The Love Boat or the No Responsibilities Boat?

by Victoria Kertz
Victoria Kertz

In 1987 I was determined to visit Norway. Not because I learned about it in school, but because I saw it on The Love Boat, a TV show that served as the travel blog of our day.

For the young and uninformed, The Love Boat was an hour-long show that aired on ABC from 1978-1988. Think of every silly rom-com you’ve ever seen and imagine it on a cruise ship. It was produced by Aaron Spelling (as in Tori’s dad), which meant it was destined to be a big, cheesy hit. And it was!

There were celebrity guests that everyone knew, like Patrick Duffy from Dallas (or The Man from Atlantis, for those who prefer to remember him half-naked and wet) or Adam West from the original Batman series. There was also one episode where Andy Warhol made an appearance as himself and another where an adorable pre-teen Ricky Martin stole the show as a member of Menudo.

I genuinely considered The Love Boat to be grown-up, sophisticated programming, in the same way that my 12-year-old son today believes Starbucks breakfast sandwiches are gourmet delicacies. It was also the equivalent of #vacaygoals, since we had neither Internet to browse nor social media to stalk. The Love Boat gave me a glimpse of how other people vacationed, more precisely: beautiful people. Just like #travel Instagram does today…and only slightly more fictional.

As an adolescent of the ‘80s, I needed something exciting and new and The Love Boat promised that a cruise was just that. And judging from the number of giant cities of the sea that dock in  Florida these days, clearly I wasn’t alone in my desire.

Of course, cruising today is not even remotely close to what was portrayed on the show. Ships are floating tourist traps the size of Los Angeles and just getting to your dinner table requires negotiating an obstacle course no mouse could ever complete just to get to the cheese and wine. The beautiful people have been replaced with ill-conceived family reunions, with each member donning  identical shirts. And everyone brings their children. Those kids, Generation Z, are projected  to become the largest ever chunk of humanity to go cruising, according to an industry association.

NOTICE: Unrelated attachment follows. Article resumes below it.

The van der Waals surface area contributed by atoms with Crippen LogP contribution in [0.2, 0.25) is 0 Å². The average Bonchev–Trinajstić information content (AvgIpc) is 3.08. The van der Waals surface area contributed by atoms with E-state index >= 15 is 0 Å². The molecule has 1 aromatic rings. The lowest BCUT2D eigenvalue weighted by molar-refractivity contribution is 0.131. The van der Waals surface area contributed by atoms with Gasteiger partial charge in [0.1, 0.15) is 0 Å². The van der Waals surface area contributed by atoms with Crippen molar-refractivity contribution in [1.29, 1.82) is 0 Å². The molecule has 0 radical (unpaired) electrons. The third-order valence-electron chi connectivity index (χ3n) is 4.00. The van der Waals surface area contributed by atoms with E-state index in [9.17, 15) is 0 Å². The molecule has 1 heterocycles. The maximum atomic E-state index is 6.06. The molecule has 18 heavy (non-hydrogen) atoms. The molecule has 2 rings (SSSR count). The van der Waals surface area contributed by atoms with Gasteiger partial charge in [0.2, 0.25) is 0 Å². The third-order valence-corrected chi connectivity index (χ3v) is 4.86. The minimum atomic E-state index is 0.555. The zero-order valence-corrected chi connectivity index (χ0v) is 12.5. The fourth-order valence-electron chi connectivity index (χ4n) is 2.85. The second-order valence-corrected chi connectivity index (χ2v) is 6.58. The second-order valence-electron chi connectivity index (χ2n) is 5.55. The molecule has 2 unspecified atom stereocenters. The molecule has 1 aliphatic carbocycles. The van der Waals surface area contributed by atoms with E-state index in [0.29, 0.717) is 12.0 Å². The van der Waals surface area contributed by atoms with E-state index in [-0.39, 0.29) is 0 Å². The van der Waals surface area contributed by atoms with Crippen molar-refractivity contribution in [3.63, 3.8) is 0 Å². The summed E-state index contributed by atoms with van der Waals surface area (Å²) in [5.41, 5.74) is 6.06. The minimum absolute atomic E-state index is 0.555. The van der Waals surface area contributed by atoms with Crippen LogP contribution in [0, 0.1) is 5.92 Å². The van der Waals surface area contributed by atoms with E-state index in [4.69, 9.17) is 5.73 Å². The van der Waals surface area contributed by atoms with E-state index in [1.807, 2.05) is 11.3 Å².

They credit GenZ with wanting a variety of destinations and experiences that they can brag about on social media, but get real, cruise industry. It’s all because their GenX moms dragged them on cruises and the kids got the bug. Not Legionnaires or some other stomach bug that infects entire ships, but the cruising bug, the desire for no responsibilities paired with sheer gluttony and the chance for adventure at sea. What happens on the ocean stays on the ocean, right?

GenX moms were not (and currently are not) cruising for fab photo opps. We cruise to escape the rigors of meal planning, cooking and dishes. We don’t expect to find love, like they always did on The Love Boat, or even brief, uh,companionship. We are there to eat something that someone else made and drink copiously because we don’t have to drive. Sure, we’d love to snorkel somewhere pretty, but we are there to be f*cking pampered. Someone else is going to make my bed and make a swan out of a bath towel. That’s why we cruise again and again.

Cruising isn’t for everyone. There are those who get seasick, those who don’t like crowds, and even  those who don’t mind washing dishes in an Airbnb and sharing a house with their husband’s extended family  all of whom get up at the butt crack of dawn  and drink all the coffee. I, however, am willing to brave the crowds and the queasiness in order to look out on the endless horizon with a fresh, hot cup of coffee that someone else made in a cup that someone else will wash and not expect me to praise them for doing so

The Love Boat wasn’t about gluttony or avoiding life’s small duties, but it provided  an escape when we watched and imagined that caliber of vacation. The show is largely forgotten and like the original Pacific Princess (the boat’s name in the show), has been scrapped. But that desire for a week of absurd indulgence still sends people out to sea. For those of us spiraling toward menopause in a cyclone of chardonnay, we are still desperate to cruise.


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